Taxes – The Senate Finance Committee will convene a hearing on Thursday with the U.S. Comptroller General Gene Dodaro on improper payments. The Earned Income Tax Credit is likely to be a part of this hearing, given many believe that the credit’s complexity lead to error.

Labor – The House Financial Services Committee will mark up a series of bills on Wednesday, including H.R. 1090, which would block the Department of Labor’s “conflict of interest” rule. Elsewhere, the House Ways and Means Oversight Subcommittee will convene a hearing Wednesday on the proposed rule.

Consumer Financial Protections – On Tuesday, Richard Cordray, Director of the Consumer Financial Protection Bureau (CFPB), will give his semi-annual report to Congress to the House Financial Services Committee. The Committee has also scheduled a mark-up of a number of bills related to the CFPB on Wednesday. Among these, H.R. 957, legislation that would subject the Consumer Financial Protection Bureau’s Inspector General to Senate confirmation, and H.R. 1266 that would change the CFPB’s governing structure from a single Director to a bipartisan commission.

Puerto Rico – The Senate Finance Committee will hold a hearing on Tuesday on Puerto Rico’s debt crisis. Puerto Rico’s Resident Commissioner Pedro Pierluisi will testify.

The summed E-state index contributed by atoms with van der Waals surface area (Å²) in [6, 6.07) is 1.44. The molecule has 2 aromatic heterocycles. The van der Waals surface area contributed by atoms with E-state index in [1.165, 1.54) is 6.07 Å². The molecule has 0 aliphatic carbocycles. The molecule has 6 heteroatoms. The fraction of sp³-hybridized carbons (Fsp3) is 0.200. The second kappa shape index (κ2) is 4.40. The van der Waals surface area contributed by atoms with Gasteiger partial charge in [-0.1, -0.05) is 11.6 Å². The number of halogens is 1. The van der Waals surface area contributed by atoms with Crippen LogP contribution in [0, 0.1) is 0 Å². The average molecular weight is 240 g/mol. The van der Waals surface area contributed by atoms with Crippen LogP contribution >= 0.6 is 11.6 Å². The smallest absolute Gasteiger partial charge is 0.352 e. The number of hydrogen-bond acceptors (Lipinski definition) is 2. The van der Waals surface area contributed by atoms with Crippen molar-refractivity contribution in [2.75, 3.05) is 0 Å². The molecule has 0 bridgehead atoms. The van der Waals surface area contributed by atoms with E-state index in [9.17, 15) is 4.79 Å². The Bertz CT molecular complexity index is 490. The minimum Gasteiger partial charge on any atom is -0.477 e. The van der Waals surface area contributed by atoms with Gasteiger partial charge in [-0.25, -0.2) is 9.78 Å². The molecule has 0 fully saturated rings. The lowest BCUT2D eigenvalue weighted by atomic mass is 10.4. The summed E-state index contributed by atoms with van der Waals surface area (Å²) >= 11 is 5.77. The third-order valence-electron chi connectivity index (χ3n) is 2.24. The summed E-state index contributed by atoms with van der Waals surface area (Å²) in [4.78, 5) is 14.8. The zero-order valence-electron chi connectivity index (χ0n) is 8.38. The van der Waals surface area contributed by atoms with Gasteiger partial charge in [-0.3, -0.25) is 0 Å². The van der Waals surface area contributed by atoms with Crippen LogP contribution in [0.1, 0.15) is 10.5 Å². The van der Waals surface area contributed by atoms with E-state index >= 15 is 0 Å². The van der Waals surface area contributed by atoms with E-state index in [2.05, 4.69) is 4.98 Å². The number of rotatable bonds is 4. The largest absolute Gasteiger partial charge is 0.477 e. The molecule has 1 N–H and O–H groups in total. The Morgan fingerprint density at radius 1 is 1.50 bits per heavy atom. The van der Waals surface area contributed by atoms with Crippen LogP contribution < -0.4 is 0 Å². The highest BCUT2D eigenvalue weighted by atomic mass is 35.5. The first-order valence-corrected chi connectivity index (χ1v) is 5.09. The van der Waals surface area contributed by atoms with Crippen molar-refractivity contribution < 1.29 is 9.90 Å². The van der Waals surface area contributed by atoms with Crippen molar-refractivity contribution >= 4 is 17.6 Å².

Education – While conferees have not yet been formally appointed to the ESEA conference committee, staff-level work continues to reconcile the Senate’s Every Child Achieves Act with the House’s Student Success Act. There are significant differences between the two bills; notably, neither has strong accountability language ensuring intervention if students are not meeting academic goals. Conferees are likely to be named at some point in October.

Republican Leadership Election – On Friday, Speaker John Boehner announced he would be resigning at the end of October. He outlined an ambitious agenda for the next four weeks including reaching a budget deal, reauthorizing the Export-Import Bank, and passing a long-term transportation bill. Yet, all eyes remain on Leadership elections to replace him; these have not yet been scheduled, but could come as soon as this week. Majority Leader Kevin McCarthy (R-Calif.) is likely to replace the Speaker, although he is being challenged by Rep. Dan Webster (R-Fla.). The race for Majority Leader is also competitive with Rep. Cathy McMorris Rodgers (R-Wash.), Rep. Steve Scalise (R-La.), and Rep. Tom Price (R-Ga.) all vying for the position. A number of members are also running for Whip, including Rep. Patrick McHenry (R-N.C.), and potentially Rep. Pete Sessions (R-Texas). The precise details are still taking shape, and it is possible that Rep. Peter Roskan (R-Ill.) could emerge as a candidate for any of these. He has gathered signatures for a conference meeting this week to discuss a plan for the Republican party moving forward.

You might also be interested in:

Clear Strategies Policymakers Can Implement so That All Children Thrive Last summer, UnidosUS in partnership with Abriendo Puertas(Opening Doors), launched the Latino Infant Initiative aimed at deepening engagement in Latino […]